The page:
Health | April 13th 2017

Making The Perfect Buddha Bowl with Laurie Lloyd

Buddha Bowls are those colorful, delicious, nutritious bowls you keep seeing all over your social media feed, and they’re almost too pretty to eat. These bowls are taking over health food scene and we decided to consult an expert to help us construct the perfect bowl. To get some tips, we met up with  Laurie Lloyd,  the holistic health coach and nutritional consultant behind the blog LivLight, who has a passion for holistic eating and a knack for making Instagram-worthy Buddha Bowls. Here’s what she told us:

I absolutely love Buddha Bowls because there is no right or wrong when it comes to making them. My only rules are to use a mix of beautiful colors and textures and to fill them with everything you love. I don’t believe in eating foods that you don’t like just because they’re healthy. Instead, I encourage my clients, friends, and followers to find and eat the healthy foods that they do love.

I am a huge fan of Sunday meal prep in order to have healthy food around for the week. I always make tons of roasted veggies, chopped raw veggies, and cooked grains to keep in the fridge, which makes weekday Buddha Bowls a cinch.


I generally start my bowl with tons of chopped greens. This could be kale, spinach, romaine, collards, etc. or a mix of several. You can never have too many greens and this is a great way to get a bunch in. I then top the greens with a mix of colorful chopped raw veggies (think, snap peas, radishes, carrots, cabbage, peppers, etc.), roasted veggies (think, cauliflower, broccoli, sweet potato, butternut squash, etc.), and a grain (quinoa, brown rice, farro, etc.) to create a mixture of textures and colors. Next up, I add protein. I generally stick with plant-based pulses like chickpeas or lentils, but you could certainly add any meats, cheeses, or eggs if you choose. Finally, I top my bowl with avocado (because it’s my fav) fresh herbs (parsley or cilantro), some spice (jalapeno, crushed red pepper, or hot sauce), and dressing (usually tahini-based or vinaigrette).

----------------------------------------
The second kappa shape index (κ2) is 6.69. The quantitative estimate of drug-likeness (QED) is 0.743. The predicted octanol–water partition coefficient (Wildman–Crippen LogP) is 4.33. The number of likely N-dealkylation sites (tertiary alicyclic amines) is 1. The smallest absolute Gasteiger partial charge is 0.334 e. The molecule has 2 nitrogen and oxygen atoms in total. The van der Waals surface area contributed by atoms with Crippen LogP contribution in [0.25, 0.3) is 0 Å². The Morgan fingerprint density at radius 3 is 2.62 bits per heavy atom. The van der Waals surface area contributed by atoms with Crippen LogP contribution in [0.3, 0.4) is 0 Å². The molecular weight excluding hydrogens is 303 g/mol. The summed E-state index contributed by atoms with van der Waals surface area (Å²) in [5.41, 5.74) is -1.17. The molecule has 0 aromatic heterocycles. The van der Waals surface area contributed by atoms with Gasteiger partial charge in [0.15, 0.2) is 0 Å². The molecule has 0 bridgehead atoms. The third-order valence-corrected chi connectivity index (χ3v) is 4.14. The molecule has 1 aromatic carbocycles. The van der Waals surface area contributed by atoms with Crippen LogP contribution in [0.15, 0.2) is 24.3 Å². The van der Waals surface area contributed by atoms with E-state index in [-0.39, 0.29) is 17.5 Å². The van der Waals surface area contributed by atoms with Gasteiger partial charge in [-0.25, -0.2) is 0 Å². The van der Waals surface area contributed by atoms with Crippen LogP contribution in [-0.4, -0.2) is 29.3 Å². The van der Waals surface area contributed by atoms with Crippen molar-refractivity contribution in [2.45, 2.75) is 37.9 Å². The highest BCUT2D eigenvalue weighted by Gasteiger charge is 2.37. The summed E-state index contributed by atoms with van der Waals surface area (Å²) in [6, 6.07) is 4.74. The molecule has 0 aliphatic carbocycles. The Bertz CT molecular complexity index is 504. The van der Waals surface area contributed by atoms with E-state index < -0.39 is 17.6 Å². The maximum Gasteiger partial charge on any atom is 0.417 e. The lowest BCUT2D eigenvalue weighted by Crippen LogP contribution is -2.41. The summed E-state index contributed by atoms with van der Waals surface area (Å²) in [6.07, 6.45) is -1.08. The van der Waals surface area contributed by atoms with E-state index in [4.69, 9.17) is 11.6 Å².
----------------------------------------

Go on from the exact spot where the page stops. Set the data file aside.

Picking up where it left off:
That’s it…building the bowl takes a bit of practice, but it’s hard to go wrong when you’re using fresh, beautiful, and colorful veggies.


Below you’ll find a recipe for a recent bowl I made but, as I mentioned, feel free to swap out veggies and grains based on your taste or what you have on-hand. Buddha Bowls are also a great way to use up lots of vegetables before they go bad.



4 cups tightly packed chopped greens (I use kale)

½ cup fresh snap peas

½ avocado, chopped

2 cups roasted veggies (I used leftover cauliflower and purple sweet potatoes)

¼ cup radish, sliced in rounds

¼ cup chickpeas

¼ cup red cabbage, sliced in strips

½  cup mini tomatoes, halved

¼ cup cooked grain (I used leftover quinoa)

chopped parsley and jalapeno to garnish


Lemon Tahini Dressing:

¼ cup tahini

3 tbsp fresh lemon juice

1 garlic glove, minced finely

3 tbsp warm water

salt and pepper to taste

Whisk all ingredients until smooth, and feel free to add more water if you prefer a thinner dressing.


Make sure to check out Laurie’s feed for lots more inspo and feel free to tag #livlight in your Buddha Bowl creations!